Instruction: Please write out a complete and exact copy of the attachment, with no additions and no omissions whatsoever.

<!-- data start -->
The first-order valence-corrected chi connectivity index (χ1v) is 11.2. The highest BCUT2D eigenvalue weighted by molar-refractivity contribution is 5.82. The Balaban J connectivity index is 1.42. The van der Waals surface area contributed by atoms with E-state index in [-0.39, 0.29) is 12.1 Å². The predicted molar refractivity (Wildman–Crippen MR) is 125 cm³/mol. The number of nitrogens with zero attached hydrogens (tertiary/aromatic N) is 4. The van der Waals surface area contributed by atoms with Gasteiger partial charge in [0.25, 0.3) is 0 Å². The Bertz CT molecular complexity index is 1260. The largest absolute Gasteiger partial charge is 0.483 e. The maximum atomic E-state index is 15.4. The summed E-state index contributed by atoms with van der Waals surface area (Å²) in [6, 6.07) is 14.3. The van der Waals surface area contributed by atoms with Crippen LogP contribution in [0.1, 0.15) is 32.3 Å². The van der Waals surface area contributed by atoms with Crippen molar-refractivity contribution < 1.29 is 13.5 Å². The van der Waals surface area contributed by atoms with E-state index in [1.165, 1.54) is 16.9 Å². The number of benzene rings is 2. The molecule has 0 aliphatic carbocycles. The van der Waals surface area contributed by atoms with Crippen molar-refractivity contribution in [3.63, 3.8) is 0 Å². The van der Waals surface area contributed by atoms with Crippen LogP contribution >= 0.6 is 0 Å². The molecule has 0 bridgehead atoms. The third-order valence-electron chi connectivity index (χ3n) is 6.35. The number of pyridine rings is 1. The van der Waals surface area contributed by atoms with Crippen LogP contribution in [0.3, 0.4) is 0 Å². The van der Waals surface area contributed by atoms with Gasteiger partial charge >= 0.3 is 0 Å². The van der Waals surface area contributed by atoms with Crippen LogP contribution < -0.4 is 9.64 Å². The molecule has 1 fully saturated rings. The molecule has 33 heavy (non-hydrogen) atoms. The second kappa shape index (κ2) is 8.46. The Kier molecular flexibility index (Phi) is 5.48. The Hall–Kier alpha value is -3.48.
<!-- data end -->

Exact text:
The first-order valence-corrected chi connectivity index (χ1v) is 11.2. The highest BCUT2D eigenvalue weighted by molar-refractivity contribution is 5.82. The Balaban J connectivity index is 1.42. The van der Waals surface area contributed by atoms with E-state index in [-0.39, 0.29) is 12.1 Å². The predicted molar refractivity (Wildman–Crippen MR) is 125 cm³/mol. The number of nitrogens with zero attached hydrogens (tertiary/aromatic N) is 4. The van der Waals surface area contributed by atoms with Gasteiger partial charge in [0.25, 0.3) is 0 Å². The Bertz CT molecular complexity index is 1260. The largest absolute Gasteiger partial charge is 0.483 e. The maximum atomic E-state index is 15.4. The summed E-state index contributed by atoms with van der Waals surface area (Å²) in [6, 6.07) is 14.3. The van der Waals surface area contributed by atoms with Crippen LogP contribution in [0.1, 0.15) is 32.3 Å². The van der Waals surface area contributed by atoms with Crippen molar-refractivity contribution < 1.29 is 13.5 Å². The van der Waals surface area contributed by atoms with E-state index in [1.165, 1.54) is 16.9 Å². The number of benzene rings is 2. The molecule has 0 aliphatic carbocycles. The van der Waals surface area contributed by atoms with Crippen molar-refractivity contribution in [3.63, 3.8) is 0 Å². The van der Waals surface area contributed by atoms with Crippen LogP contribution >= 0.6 is 0 Å². The molecule has 0 bridgehead atoms. The third-order valence-electron chi connectivity index (χ3n) is 6.35. The number of pyridine rings is 1. The van der Waals surface area contributed by atoms with Crippen LogP contribution in [0.3, 0.4) is 0 Å². The van der Waals surface area contributed by atoms with Gasteiger partial charge >= 0.3 is 0 Å². The van der Waals surface area contributed by atoms with Crippen LogP contribution < -0.4 is 9.64 Å². The molecule has 1 fully saturated rings. The molecule has 33 heavy (non-hydrogen) atoms. The second kappa shape index (κ2) is 8.46. The Kier molecular flexibility index (Phi) is 5.48. The Hall–Kier alpha value is -3.48.